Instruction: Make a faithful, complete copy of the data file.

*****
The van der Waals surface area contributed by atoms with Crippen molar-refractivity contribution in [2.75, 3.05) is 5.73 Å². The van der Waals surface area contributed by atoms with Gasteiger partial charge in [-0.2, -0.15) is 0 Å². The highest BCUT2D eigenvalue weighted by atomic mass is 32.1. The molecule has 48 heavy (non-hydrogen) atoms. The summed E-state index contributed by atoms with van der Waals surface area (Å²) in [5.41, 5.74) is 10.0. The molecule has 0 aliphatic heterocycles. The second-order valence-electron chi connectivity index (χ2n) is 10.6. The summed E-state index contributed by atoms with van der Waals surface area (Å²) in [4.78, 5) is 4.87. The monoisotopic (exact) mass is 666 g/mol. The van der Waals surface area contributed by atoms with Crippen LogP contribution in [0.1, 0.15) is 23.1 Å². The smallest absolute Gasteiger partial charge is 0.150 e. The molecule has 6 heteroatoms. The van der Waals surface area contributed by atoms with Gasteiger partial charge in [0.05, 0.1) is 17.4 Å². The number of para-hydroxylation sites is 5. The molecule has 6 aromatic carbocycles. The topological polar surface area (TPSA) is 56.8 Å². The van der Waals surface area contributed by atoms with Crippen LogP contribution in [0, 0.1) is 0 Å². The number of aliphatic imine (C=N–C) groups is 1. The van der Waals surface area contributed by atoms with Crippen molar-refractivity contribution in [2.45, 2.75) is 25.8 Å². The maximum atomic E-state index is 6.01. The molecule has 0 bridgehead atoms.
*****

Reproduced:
The van der Waals surface area contributed by atoms with Crippen molar-refractivity contribution in [2.75, 3.05) is 5.73 Å². The van der Waals surface area contributed by atoms with Gasteiger partial charge in [-0.2, -0.15) is 0 Å². The highest BCUT2D eigenvalue weighted by atomic mass is 32.1. The molecule has 48 heavy (non-hydrogen) atoms. The summed E-state index contributed by atoms with van der Waals surface area (Å²) in [5.41, 5.74) is 10.0. The molecule has 0 aliphatic heterocycles. The second-order valence-electron chi connectivity index (χ2n) is 10.6. The summed E-state index contributed by atoms with van der Waals surface area (Å²) in [4.78, 5) is 4.87. The monoisotopic (exact) mass is 666 g/mol. The van der Waals surface area contributed by atoms with Crippen LogP contribution in [0.1, 0.15) is 23.1 Å². The smallest absolute Gasteiger partial charge is 0.150 e. The molecule has 6 heteroatoms. The van der Waals surface area contributed by atoms with Gasteiger partial charge in [0.05, 0.1) is 17.4 Å². The number of para-hydroxylation sites is 5. The molecule has 6 aromatic carbocycles. The topological polar surface area (TPSA) is 56.8 Å². The van der Waals surface area contributed by atoms with Crippen LogP contribution in [0, 0.1) is 0 Å². The number of aliphatic imine (C=N–C) groups is 1. The van der Waals surface area contributed by atoms with Crippen molar-refractivity contribution in [2.45, 2.75) is 25.8 Å². The maximum atomic E-state index is 6.01. The molecule has 0 bridgehead atoms.